(First published in Fortune India, October 2013 issue; media added for this blog)
If you’re a leading multinational, and the largest in your business, you can choose worse neighbourhoods to call home than Atlanta, Georgia. The city is a magnet for Fortune 500 regulars such as Coca-Cola, The Home Depot, Delta Airlines, and UPS. But with global revenues of $1.1 billion (Rs 6,871 crore), Interface, the world’s largest maker of ‘soft-surfaced modular floorcoverings’, has nothing in common with these behemoths, except that it’s based in the same city.
Under Ray Anderson, the company’s late founder, Interface strove to recoup what it lacked in size and glamour through its commitment to sustainability—way before the term became a cliché. In 1994, Anderson, now an icon of the ‘people, planet, and profits’ paradigm, recast a business traditionally dependent on unsustainable raw materials into one that aims to be carbon neutral by 2020. Today, the company’s unconventionally engineered products are sold in over 100 countries, establishing it as a case study on conscious capitalism. And while a place in the Fortune 500 remains some way off, it has been on Fortune’s list of America’s most admired companies.
Rob Coombs, who leads the company in the Asia-Pacific, spoke about Interface’s journey in India. Edited excerpts:
How does India fit in with Interface’s philosophy?
At the heart of Interface is a company trying to live in the right way—which is ethically and morally sound—and yet makes a profit. I think the struggle that we have to undergo to achieve that balance is something India is familiar with.
How has the Indian market evolved since you first came here?
We have been in India for only 12 years, but it’s already our third-largest market in the Asia-Pacific, after Australia and China. Indian customers are among the most demanding in the world. In the past, most of our business here focussed on multinationals, but now there’s a lot more demand from local customers. At around $40 million, the Indian market is relatively small, but as companies invest more in the work environment, it will expand.
What’s the key to winning in a developing market?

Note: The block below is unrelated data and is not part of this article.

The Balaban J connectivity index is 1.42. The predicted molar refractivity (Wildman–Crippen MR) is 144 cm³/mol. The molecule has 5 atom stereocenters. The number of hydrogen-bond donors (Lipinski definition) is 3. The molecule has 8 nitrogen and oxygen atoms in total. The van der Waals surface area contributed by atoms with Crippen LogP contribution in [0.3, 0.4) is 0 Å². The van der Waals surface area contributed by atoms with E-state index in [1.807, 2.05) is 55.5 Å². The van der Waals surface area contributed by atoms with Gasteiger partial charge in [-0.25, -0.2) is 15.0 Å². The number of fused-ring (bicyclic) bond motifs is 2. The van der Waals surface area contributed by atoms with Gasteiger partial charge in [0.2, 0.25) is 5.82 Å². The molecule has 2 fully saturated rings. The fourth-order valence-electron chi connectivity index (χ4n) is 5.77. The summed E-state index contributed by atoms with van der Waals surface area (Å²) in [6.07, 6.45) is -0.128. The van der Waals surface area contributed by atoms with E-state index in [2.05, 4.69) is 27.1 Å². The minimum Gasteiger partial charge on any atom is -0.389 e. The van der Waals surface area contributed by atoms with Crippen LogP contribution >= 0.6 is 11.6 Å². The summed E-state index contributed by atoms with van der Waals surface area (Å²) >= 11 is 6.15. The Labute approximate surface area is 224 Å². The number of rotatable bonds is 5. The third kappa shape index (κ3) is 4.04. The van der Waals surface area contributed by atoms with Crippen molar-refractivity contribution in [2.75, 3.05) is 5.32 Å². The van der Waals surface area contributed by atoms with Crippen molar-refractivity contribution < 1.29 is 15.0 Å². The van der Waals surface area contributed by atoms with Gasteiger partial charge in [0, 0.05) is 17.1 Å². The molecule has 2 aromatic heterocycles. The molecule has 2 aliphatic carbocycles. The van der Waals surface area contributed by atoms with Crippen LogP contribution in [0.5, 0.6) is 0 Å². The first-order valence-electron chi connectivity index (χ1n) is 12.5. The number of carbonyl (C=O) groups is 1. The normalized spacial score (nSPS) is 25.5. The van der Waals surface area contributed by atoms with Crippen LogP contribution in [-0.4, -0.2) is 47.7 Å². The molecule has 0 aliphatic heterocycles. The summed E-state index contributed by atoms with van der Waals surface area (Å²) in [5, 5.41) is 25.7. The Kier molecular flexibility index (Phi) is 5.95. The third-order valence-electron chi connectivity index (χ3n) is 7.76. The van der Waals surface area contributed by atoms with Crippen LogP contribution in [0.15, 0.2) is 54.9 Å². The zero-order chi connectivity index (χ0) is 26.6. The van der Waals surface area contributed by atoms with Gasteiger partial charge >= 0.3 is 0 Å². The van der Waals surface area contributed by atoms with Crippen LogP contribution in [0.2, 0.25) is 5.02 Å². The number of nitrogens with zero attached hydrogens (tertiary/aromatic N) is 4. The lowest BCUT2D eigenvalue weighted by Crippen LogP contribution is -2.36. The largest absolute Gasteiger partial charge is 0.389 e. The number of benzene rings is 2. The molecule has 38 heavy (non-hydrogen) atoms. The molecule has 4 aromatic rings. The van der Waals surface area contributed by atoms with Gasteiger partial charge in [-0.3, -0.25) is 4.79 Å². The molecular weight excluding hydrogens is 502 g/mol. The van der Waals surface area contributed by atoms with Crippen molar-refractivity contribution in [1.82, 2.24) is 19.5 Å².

Thinking long term, and not dumbing down your offerings.
On the face of it, synthetic carpets do not go with sustainability. What are the challenges in following your vision?
[The biggest challenge is] to look out for resources that make social and environmental sense. For example, one of our breakthroughs is using castor bean as a raw material. Castor bean plants grow in arid climates and in sandy soil, where other crops struggle, giving farmers extra income. [Almost 70% of the world’s castor bean plants grow in India.] Also, unlike other biomaterial-oriented crops, castor bean plants do not compete with food crops. However, the difficulty with such resources is that the costs are still very high. The box for innovation is extremely tight because every idea has to make sense environmentally as well as economically.
What is the latest innovation you’re bringing to India?
A new line called Net Effects, made from recycled fishing nets. Globally 650,000 tonnes of discarded nets are dumped into the ocean, causing environmental hazards and threatening marine life. Interface collects used nets and converts them into carpets, also giving fisherfolk an additional income source. We currently source nets from coastal Philippines, an area hit by the recent cyclone [Haiyan]. Hopefully our partnership will help local communities there trying to get back on their feet.
Do you think Indian customers will pay for such stories?
Recently, we met an Indian multinational, and the first thing they asked for was our sustainability scorecard vis-à-vis our biggest competitor. So I am sure that our message will hit the right buttons here. Also, given India’s long coastline, we are planning to start sourcing used fishing nets from here.
With sustainability becoming an overused term, how do you keep yourself motivated?
I often say that if you go to a university graduation ceremony, you won’t find too many people who think, “Hey, I want to work for a carpet company.” They are probably thinking Infosys or KPMG. What have we got? Well, we have got our stories and our vision. Over the years, these have helped us find a bunch of wonderfully engaged people all over the world. That’s our biggest motivation.